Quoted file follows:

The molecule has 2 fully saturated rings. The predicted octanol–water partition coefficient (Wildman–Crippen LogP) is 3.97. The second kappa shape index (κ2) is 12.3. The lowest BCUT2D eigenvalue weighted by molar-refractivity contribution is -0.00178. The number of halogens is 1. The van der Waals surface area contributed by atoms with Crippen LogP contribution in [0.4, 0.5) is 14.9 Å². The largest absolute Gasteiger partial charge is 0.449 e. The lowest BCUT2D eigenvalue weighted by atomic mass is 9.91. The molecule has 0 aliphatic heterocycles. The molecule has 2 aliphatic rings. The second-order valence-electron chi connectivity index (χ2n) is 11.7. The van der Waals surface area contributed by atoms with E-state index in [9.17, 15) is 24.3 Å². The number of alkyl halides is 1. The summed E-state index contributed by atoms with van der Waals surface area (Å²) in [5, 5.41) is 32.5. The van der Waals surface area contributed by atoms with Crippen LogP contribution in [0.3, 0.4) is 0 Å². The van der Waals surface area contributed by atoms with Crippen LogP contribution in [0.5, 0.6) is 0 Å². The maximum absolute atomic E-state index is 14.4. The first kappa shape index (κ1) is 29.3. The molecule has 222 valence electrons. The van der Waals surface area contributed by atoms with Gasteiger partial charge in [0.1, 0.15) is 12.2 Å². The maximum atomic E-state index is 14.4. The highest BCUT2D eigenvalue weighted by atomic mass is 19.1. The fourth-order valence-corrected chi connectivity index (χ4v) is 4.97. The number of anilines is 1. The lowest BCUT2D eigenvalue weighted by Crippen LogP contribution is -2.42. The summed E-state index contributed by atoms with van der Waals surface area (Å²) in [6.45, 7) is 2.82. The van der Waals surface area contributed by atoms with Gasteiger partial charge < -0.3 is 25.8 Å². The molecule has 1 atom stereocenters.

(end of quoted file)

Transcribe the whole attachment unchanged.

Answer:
The molecule has 2 fully saturated rings. The predicted octanol–water partition coefficient (Wildman–Crippen LogP) is 3.97. The second kappa shape index (κ2) is 12.3. The lowest BCUT2D eigenvalue weighted by molar-refractivity contribution is -0.00178. The number of halogens is 1. The van der Waals surface area contributed by atoms with Crippen LogP contribution in [0.4, 0.5) is 14.9 Å². The largest absolute Gasteiger partial charge is 0.449 e. The lowest BCUT2D eigenvalue weighted by atomic mass is 9.91. The molecule has 0 aliphatic heterocycles. The molecule has 2 aliphatic rings. The second-order valence-electron chi connectivity index (χ2n) is 11.7. The van der Waals surface area contributed by atoms with E-state index in [9.17, 15) is 24.3 Å². The number of alkyl halides is 1. The summed E-state index contributed by atoms with van der Waals surface area (Å²) in [5, 5.41) is 32.5. The van der Waals surface area contributed by atoms with Crippen LogP contribution in [0.3, 0.4) is 0 Å². The van der Waals surface area contributed by atoms with Crippen LogP contribution in [0.5, 0.6) is 0 Å². The maximum absolute atomic E-state index is 14.4. The first kappa shape index (κ1) is 29.3. The molecule has 222 valence electrons. The van der Waals surface area contributed by atoms with Gasteiger partial charge in [0.1, 0.15) is 12.2 Å². The maximum atomic E-state index is 14.4. The highest BCUT2D eigenvalue weighted by atomic mass is 19.1. The fourth-order valence-corrected chi connectivity index (χ4v) is 4.97. The number of anilines is 1. The lowest BCUT2D eigenvalue weighted by Crippen LogP contribution is -2.42. The summed E-state index contributed by atoms with van der Waals surface area (Å²) in [6.45, 7) is 2.82. The van der Waals surface area contributed by atoms with Gasteiger partial charge < -0.3 is 25.8 Å². The molecule has 1 atom stereocenters.